On The Waterfront

Elia Kazan, USA, 1954, 108 minutes

Ex-fighter Terry Malloy (Marlon Brando) used to be a contender, but now acts as errand boy for local mob boss Johnny Friendly (Lee J.Cobb), who runs a stretch of New Jersey waterfront. After luring a troublesome worker to a nasty fall off a building Malloy questions his loyalties, and thus is immediately treated as a liability. The comforting support of a priest and the worker's widow pave way for atonement, but the murder of his brother provokes a battling quest to bring justice to the local docks. For over fifty years On The Waterfront has been a critic's darling, and it's status as one of the most powerful films of all time is rarely debated. Beyond Brando's savage central performance, the gritty, pseudo-documentary style of cinematography and pitch-perfect screenplay balance the film against the more histrionic supporting players.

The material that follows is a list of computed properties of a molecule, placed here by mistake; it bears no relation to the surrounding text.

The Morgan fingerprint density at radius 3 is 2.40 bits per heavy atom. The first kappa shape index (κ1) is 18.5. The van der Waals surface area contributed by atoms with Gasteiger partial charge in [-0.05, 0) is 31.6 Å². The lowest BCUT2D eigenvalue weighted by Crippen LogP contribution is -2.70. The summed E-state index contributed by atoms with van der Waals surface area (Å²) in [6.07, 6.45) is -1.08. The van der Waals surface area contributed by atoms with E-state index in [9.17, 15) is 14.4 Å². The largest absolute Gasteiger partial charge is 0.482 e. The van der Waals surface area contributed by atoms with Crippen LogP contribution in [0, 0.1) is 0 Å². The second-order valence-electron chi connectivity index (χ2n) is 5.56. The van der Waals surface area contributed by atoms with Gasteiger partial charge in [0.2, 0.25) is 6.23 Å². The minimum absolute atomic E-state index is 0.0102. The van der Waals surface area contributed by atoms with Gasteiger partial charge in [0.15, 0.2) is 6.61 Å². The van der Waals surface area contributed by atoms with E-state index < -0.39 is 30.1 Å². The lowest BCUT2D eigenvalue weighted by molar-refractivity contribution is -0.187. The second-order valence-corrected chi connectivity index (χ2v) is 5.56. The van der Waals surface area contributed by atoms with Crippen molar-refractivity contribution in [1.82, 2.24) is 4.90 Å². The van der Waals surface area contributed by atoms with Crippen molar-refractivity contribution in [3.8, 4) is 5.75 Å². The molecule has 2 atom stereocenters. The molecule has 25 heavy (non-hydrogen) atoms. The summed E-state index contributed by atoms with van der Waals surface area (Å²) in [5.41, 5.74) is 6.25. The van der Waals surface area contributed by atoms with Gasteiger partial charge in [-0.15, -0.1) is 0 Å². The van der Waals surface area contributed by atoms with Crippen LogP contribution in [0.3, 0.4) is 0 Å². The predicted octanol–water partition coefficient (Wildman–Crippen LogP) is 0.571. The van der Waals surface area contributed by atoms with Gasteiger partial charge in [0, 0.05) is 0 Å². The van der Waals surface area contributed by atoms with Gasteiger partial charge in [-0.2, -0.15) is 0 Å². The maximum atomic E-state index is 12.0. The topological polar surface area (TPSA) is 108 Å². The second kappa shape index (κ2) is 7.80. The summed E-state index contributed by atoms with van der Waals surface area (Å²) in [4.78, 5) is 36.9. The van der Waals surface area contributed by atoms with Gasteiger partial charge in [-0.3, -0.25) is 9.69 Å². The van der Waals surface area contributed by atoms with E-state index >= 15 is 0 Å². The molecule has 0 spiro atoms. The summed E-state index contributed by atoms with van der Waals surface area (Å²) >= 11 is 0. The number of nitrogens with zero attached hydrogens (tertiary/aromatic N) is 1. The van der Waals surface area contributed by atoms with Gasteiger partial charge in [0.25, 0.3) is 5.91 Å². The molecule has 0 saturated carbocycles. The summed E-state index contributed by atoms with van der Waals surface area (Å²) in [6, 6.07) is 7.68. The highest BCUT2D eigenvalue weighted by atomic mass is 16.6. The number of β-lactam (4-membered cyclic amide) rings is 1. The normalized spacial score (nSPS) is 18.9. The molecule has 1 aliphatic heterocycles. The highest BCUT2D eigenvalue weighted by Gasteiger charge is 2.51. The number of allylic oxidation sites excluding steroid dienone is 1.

Emerging from the embers of the McCarthy blacklisting era, Kazan has admitted that Malloy's inner conflict reflects his own decision inform against Hollywood talent with Communist ideals. The story of pre-production is interesting; 20th Century Fox passed on the project claiming "nobody would care about a bunch of sweaty longshoreman", and Frank Sinatra almost landed the role after Brando neglected to read the script. A heart-rending account of union corruption and the consequences of betrayal, this marked the finest collaboration between director and star and is regarded by many as the ultimate testament to Brando's brilliance in front of a camera.

Review by Chay Williamson
Written for EUFS Programme Autumn 2005